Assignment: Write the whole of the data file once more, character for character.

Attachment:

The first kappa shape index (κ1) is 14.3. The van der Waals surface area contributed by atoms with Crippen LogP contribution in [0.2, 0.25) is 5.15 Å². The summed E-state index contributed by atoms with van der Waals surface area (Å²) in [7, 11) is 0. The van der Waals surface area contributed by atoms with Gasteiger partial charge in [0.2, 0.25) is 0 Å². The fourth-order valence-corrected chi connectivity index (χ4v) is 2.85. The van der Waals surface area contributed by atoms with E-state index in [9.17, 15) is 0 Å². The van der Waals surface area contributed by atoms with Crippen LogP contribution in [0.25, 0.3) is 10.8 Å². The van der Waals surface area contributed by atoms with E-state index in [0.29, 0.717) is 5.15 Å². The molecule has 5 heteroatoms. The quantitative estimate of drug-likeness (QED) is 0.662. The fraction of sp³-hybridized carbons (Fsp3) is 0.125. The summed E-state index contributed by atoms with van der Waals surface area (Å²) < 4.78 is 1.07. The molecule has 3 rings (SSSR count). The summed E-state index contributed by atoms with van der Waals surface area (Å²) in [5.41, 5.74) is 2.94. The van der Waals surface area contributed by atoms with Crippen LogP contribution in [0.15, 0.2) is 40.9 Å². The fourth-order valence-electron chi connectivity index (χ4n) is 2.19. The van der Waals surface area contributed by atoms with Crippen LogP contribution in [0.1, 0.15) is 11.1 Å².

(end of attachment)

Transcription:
The first kappa shape index (κ1) is 14.3. The van der Waals surface area contributed by atoms with Crippen LogP contribution in [0.2, 0.25) is 5.15 Å². The summed E-state index contributed by atoms with van der Waals surface area (Å²) in [7, 11) is 0. The van der Waals surface area contributed by atoms with Gasteiger partial charge in [0.2, 0.25) is 0 Å². The fourth-order valence-corrected chi connectivity index (χ4v) is 2.85. The van der Waals surface area contributed by atoms with E-state index in [9.17, 15) is 0 Å². The van der Waals surface area contributed by atoms with Crippen LogP contribution in [0.25, 0.3) is 10.8 Å². The van der Waals surface area contributed by atoms with E-state index in [0.29, 0.717) is 5.15 Å². The molecule has 5 heteroatoms. The quantitative estimate of drug-likeness (QED) is 0.662. The fraction of sp³-hybridized carbons (Fsp3) is 0.125. The summed E-state index contributed by atoms with van der Waals surface area (Å²) < 4.78 is 1.07. The molecule has 3 rings (SSSR count). The summed E-state index contributed by atoms with van der Waals surface area (Å²) in [5.41, 5.74) is 2.94. The van der Waals surface area contributed by atoms with Crippen LogP contribution in [0.15, 0.2) is 40.9 Å². The fourth-order valence-electron chi connectivity index (χ4n) is 2.19. The van der Waals surface area contributed by atoms with Crippen LogP contribution in [0.1, 0.15) is 11.1 Å².